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Florida panther

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No. 14, December 16, 2011

In This Issue:

More People Means Fewer Panthers
Insurance Coverage of Birth Control Under Attack
Family Planning Cuts Costs
Overpopulation Holiday E-card

More People Means Fewer Panthers

This past Thanksgiving I joined my family in Florida. While I was there, I took a drive to the Florida Panther National Wildlife Refuge in the heart of Florida's Big Cypress Swamp. When the refuge was established in 1989 only about 40 panthers still existed in Florida, long since hunted into obscurity and cut off by development.

These gorgeous creatures are very slowly, steadily increasing their number -- now around 100 -- but not nearly as fast as the human population, predicted to jump by another 50 percent by 2030.

But numbers don't speak to the feeling of being on the ground in Collier County. After exploring the refuge, I drove a few miles to a massive development that broke ground in 2006, passing through a pair of pretentious-nouveau gates and parking in the center of the artificially historic village. Clusters of generic houses extended for miles, surrounded by expansive golf courses -- a landscape sanitized for our protection. Inside the Welcome Center, a map of the development showed a mind-numbing multiplication of cookie-cutter homes, but no place for vanishing panthers.

The Center for Biological Diversity has been working to stop this kind of population growth from jeopardizing our only chance to save Florida's state animal from extinction. When I got back from the trip, I made a short video based on my visit -- check it out. I'll be sharing videos for the next few months as I go see for myself where endangered animals and plants are facing down the creep of overpopulation.

Insurance Coverage of Birth Control Under Attack

Back in August we mentioned a crystal-clear announcement by Secretary of Health and Human Services Kathleen Sebelius that birth control would be legally mandated for insurance coverage under President Barack Obama's 2010 healthcare bill. Well, churches are exempt from the law. And Catholic leaders have used the policy to rally anti-choice activists and put major pressure on the Obama administration to include all hospitals, clinics or academic institutions with a religious affiliation in that exemption. The movement continues despite reports from the Guttmacher Institute showing that more than 99 percent of all sexually active women in the United States have used birth control in their lives regardless of religion.

To put this in real-world terms: This past month we learned that students at Fordham University recently found out that their Catholic-affiliated university would no longer be offering birth control to students enrolled in the school insurance plan. A group of law students decided to take action and are opening an off-campus clinic for students who choose to use birth control. We were so inspired by their tenacity that we shipped off a few hundred Endangered Species Condoms to add to their clinic stock.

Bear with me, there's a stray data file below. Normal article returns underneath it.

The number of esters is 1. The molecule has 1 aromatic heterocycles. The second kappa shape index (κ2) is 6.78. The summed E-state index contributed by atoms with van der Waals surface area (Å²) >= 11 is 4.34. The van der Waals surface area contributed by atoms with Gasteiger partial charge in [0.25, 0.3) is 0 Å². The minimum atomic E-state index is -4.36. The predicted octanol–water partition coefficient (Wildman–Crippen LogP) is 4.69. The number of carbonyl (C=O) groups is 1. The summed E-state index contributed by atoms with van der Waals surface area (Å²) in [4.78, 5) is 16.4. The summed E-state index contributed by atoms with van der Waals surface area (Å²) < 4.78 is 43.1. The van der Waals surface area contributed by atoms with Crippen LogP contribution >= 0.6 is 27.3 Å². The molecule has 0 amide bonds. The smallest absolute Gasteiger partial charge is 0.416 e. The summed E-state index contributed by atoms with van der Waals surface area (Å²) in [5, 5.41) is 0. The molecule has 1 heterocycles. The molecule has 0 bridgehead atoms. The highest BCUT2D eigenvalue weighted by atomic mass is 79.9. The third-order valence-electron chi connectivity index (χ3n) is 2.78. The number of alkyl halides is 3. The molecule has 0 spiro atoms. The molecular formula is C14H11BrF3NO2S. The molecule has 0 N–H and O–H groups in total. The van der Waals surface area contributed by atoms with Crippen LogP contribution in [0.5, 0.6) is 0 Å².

To stay updated on our work to ensure equal access to family planning, check out our Facebook and Twitter feed.

Family Planning Cuts Costs

This past month, two major international meetings have taken place in Africa: the United Nations Climate Change Conference in Durban, South Africa, and the International Conference on Family Planning in Dakar, Senegal. Although the merge of these two critical issues seems as far off right now as actually implementing an effective international climate treaty, several reports show the cost effectiveness of supporting family-planning initiatives is a key climate change solution. Only 1 percent of U.S. tax revenues goes to international aid, and just a small fraction of that actually goes to supporting family-planning and women's empowerment programs.

The Center's efforts to address the rate of species going extinct due to U.S. overpopulation have important implications abroad. The United States carries a heavy weight for the success of international negotiations and funding. You can explore these connections and others on our resource page.

Overpopulation Holiday Card for the People You Love and the People They Love

What gift keeps on giving all year round? A commitment to family planning.

So remind your friends and family this holiday season -- when it comes to birth control, it's the forethought that counts.

The Center for Biological Diversity created this festive holiday e-card especially for subscribers of Pop X. So please, show your friends you care about them and all of Earth's creatures. Click here to send a free overpopulation holiday card today.

Less is more,

Amy Harwood

Amy Harwood
Overpopulation Campaign Coordinator

Center for Biological Diversity | P.O. Box 710, Tucson, AZ 85702-0710

This is an unmonitored email address, please do not reply. To sign up for condoms, click here. If you'd like more information on the Center's overpopulation campaign, visit our website. To make a donation, click here. Specific population-related questions can be directed to population@biologicaldiversity.org. Please allow a few days for a response. To stop receiving Pop X, click here.

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Florida panther photo courtesy Wikimedia Commons.